The Kitchen as Laundry
If the Kitchen is also used as Laundry, laundry equipment should be away from cooking equipment if possible. Two Tubs—well-lighted, tops 34 inches, a Washing Machine run by whatever power the locality affords, preferably electricity. Washing Machine may have direct connection with plumbing, or good pipe hose should be provided for draining and filling machine. Copper lined Wash Boiler with spigot for emptying. Zinc Topped Table—on rollers, same height as top of stove, for carrying wash-boiler between sink and stove. Ironing Board—If possible, board that folds into cupboard. Board should have its own support far enough in from ends to permit of putting garment over it. Clothes Basket—with Casters on Bottom.
Iron—Electric Iron, or if electricity is unavailable, gas iron. Electric or hand Mangle for ironing.
Have tubs, washing machine, ironing board and plug for electric iron grouped together.
The Equipment of the House
Having a house that is structurally sound, well planned and with adequate yard space, the next question is its equipment. Equipment has to do with the operation, with the house work. On the one hand this is more or less determined by the size and plan of the building, on the other by the furnishing and decoration. A well planned house makes house work lighter; and furnishing and decoration which add unnecessarily to the number of things which must be cleaned or cared for, or heavy pieces which must be moved, add to the labor of house work. Nevertheless, equipment occupies a clear outfield of its own that calls for separate discussion.
Central Heating—Central heating preferred. May be hot air, steam, hot water, or vapor. Insulate heater and pipes. Large furnace water pan, or radiator waterpans, desirable. Select heating system, using fuel most economical for your locality. Thermostat heat regulator installed in living room is desirable. Write placards describing why you selected this heating plant; why it is so well insulated; why large water pan or radiator water pans are important.
Supplementary Heat—Open fireplace, Franklin stove or gas logs desirable in living room for beauty and comfort in spring and fall.
Should have running hot and cold water. If city water not available, should be pumped by power rams. Hot water boiler may be attached to coal range with auxiliary gas or oil heater for summer. Where gas rate is low, gas may be used alone. Automatic gas hot water heaters very desirable.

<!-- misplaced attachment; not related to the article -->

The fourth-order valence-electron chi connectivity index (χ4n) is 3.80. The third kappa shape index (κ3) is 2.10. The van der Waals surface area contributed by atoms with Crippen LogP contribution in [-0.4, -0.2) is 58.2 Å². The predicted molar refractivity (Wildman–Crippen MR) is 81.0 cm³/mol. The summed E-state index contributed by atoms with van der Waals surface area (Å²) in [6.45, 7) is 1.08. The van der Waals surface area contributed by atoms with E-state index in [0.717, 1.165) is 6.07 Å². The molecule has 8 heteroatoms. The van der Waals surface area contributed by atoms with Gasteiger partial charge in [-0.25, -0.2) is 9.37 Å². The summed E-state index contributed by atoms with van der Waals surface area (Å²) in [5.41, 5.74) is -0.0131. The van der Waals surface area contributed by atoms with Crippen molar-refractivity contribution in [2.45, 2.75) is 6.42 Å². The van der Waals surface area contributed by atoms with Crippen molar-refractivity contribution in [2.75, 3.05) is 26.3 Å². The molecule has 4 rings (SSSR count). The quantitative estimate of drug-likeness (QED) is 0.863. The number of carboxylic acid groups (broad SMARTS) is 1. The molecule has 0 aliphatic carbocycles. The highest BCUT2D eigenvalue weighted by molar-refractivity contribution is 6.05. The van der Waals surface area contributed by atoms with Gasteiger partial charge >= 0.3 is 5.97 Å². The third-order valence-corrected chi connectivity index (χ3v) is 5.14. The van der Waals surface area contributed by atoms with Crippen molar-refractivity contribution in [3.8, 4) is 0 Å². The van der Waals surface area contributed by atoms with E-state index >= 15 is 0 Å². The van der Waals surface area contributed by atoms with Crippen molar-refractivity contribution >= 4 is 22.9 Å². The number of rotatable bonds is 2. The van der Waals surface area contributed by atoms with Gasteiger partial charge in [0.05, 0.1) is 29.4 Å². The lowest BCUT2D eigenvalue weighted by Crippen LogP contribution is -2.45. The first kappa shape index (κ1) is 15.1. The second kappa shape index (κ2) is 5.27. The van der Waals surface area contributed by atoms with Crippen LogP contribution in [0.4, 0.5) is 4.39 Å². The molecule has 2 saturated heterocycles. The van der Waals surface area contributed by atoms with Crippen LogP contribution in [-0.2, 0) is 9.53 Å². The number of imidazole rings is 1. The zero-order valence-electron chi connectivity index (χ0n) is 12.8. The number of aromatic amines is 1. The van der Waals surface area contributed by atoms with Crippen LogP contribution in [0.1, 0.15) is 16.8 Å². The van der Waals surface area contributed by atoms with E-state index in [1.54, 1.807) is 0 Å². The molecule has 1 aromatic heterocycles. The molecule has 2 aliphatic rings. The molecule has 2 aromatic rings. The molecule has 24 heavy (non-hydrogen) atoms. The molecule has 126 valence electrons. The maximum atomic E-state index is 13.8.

Size—Should be large enough for tub, basin, toilet, clothes- hamper, stool, medicine cabinet and towel cabinet.
Floor—Should be most sanitary. Tile, stone or linoleums are the most sanitary. Small black and white pattern or light blue and white are good. A well-filled painted wood floor of battleship gray or colonial buff may be used.
Walls—Tile or plaster painted with two coats flat paint and one coat of enamel, or oil cloth wall covering. White, blue and cream are the best colors.
Ventilation—Window board should be in window to allow top and bottom ventilation. An additional separate ventilator is desirable.
Fixtures—Porcelain or enameled iron tub with hot and cold running water; shower with spray set at angle not to wet hair.
Basin—Porcelain or enamel with hot and cold water. Toilet—porcelain, white enameled seat desirable. Medicine Cabinet with door and mirror over basin, shelves for shaving equipment, lotions, antiseptics, etc. Cupboard large enough to hold supply of towels, soap, toilet paper, and equipment for cleaning bathroom fixtures.
Clothes hamper unless chute to bin near wash tubs is provided. Hamper should have white smooth surface. Enameled metal or wood desirable.
Towel racks—A nickel or enameled wood rack for each member of family to keep towels separate.
Miscellaneous fixtures—Two nickel or enameled metal soap racks, one beside basin and one beside or hooked to tub. Tooth brush rack to hold tooth brushes well separated. Toilet paper basket or rack. Individual mugs or glasses for each member of family. Shelf of glass or wood covered with oil cloth over basin.
Stool—White enamel, preferably. Clothes hooks on back of door, or clothes tree. Sash curtains of white material, easy to launder.
Lavatory—It is well to have additional lavatory on ground floor to save steps. It should contain toilet, wash bowl, stool and fixtures for accessories. Should be as easy to clean and hygienic as bathroom.
Electricity if possible. Bulbs in all rooms should be frosted or shaded. Hall—Electricity or lamp hung from center in form of lantern or cast iron bracket to hold at least one bulb or one lamp. If side lights are desired, fixtures of brass, cast iron, or enameled iron are effective.
Living Room—If possible, at least one baseboard plug, one center ceiling light or side brackets if desired. If room is large a center floor plug is desirable. Plugs permit lamps to be used without unnecessary cords showing. If wire must pass through rug, do not cut rug but push threads apart.
Dining Room—If a center light in shape of dome is used, hang low enough to avoid shining in eyes of those dining. A soft effect is gained by side brackets representing sconces. Wired metal or glass candlesticks on mantel and side-board, give pleasing effect. Floor plug near dining table for electrical table appliances.
Bedrooms—Fixtures should be placed in long wall space convenient to bureau or dressing table. Have plug near bed for lamp for reading in bed. If space permits, night light on table in upper hall is useful. All plugs and sockets should be of standard shape and size.